President George W. Bush appointed Brown to the D.C. Circuit in 2003. She emerged as one of the most conservative jurists in the federal courts during her tenure, writing opinions defending the federal government’s prerogatives in the national security context and criticizing rational basis review, a judicial standard that gives economic regulations the presumption of validity.

    She was the first black woman to serve on the D.C. Circuit.

    Her departure will give President Trump his first appointment to the court. The D.C. Circuit regularly hears cases involving federal agency power, national security, and the powers of the political branches, giving it a substantial profile in federal policymaking.

    The court is also seen as something of a farm team for the Supreme Court. Chief Justice John Roberts and Justices Clarence Thomas and Ruth Bader Ginsburg each served on the D.C. Circuit prior to their elevation to the high court. Judge Merrick Garland, President Barack Obama’s ill-fated SCOTUS nominee, currently serves as Chief Judge of the D.C. Circuit.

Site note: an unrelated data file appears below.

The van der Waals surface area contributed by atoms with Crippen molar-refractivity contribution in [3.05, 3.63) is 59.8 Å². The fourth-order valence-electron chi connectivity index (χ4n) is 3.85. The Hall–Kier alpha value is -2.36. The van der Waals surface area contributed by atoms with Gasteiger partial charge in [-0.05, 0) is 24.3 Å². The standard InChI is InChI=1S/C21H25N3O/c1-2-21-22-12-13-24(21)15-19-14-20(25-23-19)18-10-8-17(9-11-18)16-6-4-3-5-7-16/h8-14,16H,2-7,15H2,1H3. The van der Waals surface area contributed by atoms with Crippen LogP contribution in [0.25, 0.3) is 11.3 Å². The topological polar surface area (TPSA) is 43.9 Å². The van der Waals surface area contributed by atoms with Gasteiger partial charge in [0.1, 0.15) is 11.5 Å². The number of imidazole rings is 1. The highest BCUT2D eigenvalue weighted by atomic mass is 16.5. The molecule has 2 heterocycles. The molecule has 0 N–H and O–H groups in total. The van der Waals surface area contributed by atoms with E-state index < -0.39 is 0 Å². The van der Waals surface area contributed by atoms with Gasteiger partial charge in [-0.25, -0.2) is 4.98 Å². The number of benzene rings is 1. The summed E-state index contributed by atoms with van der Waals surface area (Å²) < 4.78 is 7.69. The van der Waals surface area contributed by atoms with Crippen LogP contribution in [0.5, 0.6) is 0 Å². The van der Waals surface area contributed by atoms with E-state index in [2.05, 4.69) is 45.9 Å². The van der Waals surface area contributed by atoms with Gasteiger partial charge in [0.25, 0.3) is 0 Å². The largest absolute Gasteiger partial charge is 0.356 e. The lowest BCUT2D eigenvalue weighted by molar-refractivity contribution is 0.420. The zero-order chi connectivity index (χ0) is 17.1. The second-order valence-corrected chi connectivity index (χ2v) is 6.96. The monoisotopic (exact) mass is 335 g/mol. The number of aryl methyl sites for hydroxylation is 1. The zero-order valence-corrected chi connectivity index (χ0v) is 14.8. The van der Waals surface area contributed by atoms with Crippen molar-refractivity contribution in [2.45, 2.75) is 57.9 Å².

Democratic appointees currently enjoy a 7-4 majority on the Court.

    http://dailycaller.com/2017/07/09/tr...appeals-court/
    If we showed a caveman technology, he'd think it was magic. If we showed a modern man magic, he'd think it was technology.

  6. #26
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    July 20, 2017

    Senate Confirms Right-Wing Blogger to Federal Appeals Court

    By Adam K. Raymond
    New York Magazine

    A Kentucky lawyer and blogger who endorsed birtherism and compared abortion to slavery has been confirmed by the Senate to the United States Court of Appeals for the Sixth Circuit.